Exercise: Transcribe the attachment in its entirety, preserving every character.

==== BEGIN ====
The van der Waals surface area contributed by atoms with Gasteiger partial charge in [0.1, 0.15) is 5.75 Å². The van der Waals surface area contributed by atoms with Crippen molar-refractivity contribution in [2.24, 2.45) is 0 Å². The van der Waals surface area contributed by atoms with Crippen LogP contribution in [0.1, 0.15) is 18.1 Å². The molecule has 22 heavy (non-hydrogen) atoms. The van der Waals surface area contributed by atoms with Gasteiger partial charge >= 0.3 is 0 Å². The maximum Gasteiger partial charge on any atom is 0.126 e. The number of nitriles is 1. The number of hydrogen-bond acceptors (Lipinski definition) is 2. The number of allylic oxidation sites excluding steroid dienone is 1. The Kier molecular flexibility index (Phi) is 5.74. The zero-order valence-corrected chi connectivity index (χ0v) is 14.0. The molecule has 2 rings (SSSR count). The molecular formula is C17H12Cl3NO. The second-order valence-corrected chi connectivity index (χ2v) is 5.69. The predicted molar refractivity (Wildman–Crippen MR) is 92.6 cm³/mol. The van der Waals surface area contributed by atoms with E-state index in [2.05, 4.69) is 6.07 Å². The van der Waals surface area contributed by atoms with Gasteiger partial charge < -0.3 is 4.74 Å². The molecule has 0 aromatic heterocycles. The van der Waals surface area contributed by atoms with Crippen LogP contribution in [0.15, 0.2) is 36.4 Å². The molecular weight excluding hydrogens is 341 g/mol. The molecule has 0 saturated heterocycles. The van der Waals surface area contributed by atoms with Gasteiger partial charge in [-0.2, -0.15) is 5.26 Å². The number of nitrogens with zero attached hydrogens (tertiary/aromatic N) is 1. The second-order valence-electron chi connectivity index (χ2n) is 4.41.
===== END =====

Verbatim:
The van der Waals surface area contributed by atoms with Gasteiger partial charge in [0.1, 0.15) is 5.75 Å². The van der Waals surface area contributed by atoms with Crippen molar-refractivity contribution in [2.24, 2.45) is 0 Å². The van der Waals surface area contributed by atoms with Crippen LogP contribution in [0.1, 0.15) is 18.1 Å². The molecule has 22 heavy (non-hydrogen) atoms. The van der Waals surface area contributed by atoms with Gasteiger partial charge >= 0.3 is 0 Å². The maximum Gasteiger partial charge on any atom is 0.126 e. The number of nitriles is 1. The number of hydrogen-bond acceptors (Lipinski definition) is 2. The number of allylic oxidation sites excluding steroid dienone is 1. The Kier molecular flexibility index (Phi) is 5.74. The zero-order valence-corrected chi connectivity index (χ0v) is 14.0. The molecule has 2 rings (SSSR count). The molecular formula is C17H12Cl3NO. The second-order valence-corrected chi connectivity index (χ2v) is 5.69. The predicted molar refractivity (Wildman–Crippen MR) is 92.6 cm³/mol. The van der Waals surface area contributed by atoms with E-state index in [2.05, 4.69) is 6.07 Å². The van der Waals surface area contributed by atoms with Gasteiger partial charge < -0.3 is 4.74 Å². The molecule has 0 aromatic heterocycles. The van der Waals surface area contributed by atoms with Crippen LogP contribution in [0.15, 0.2) is 36.4 Å². The molecular weight excluding hydrogens is 341 g/mol. The molecule has 0 saturated heterocycles. The van der Waals surface area contributed by atoms with Gasteiger partial charge in [-0.2, -0.15) is 5.26 Å². The number of nitrogens with zero attached hydrogens (tertiary/aromatic N) is 1. The second-order valence-electron chi connectivity index (χ2n) is 4.41.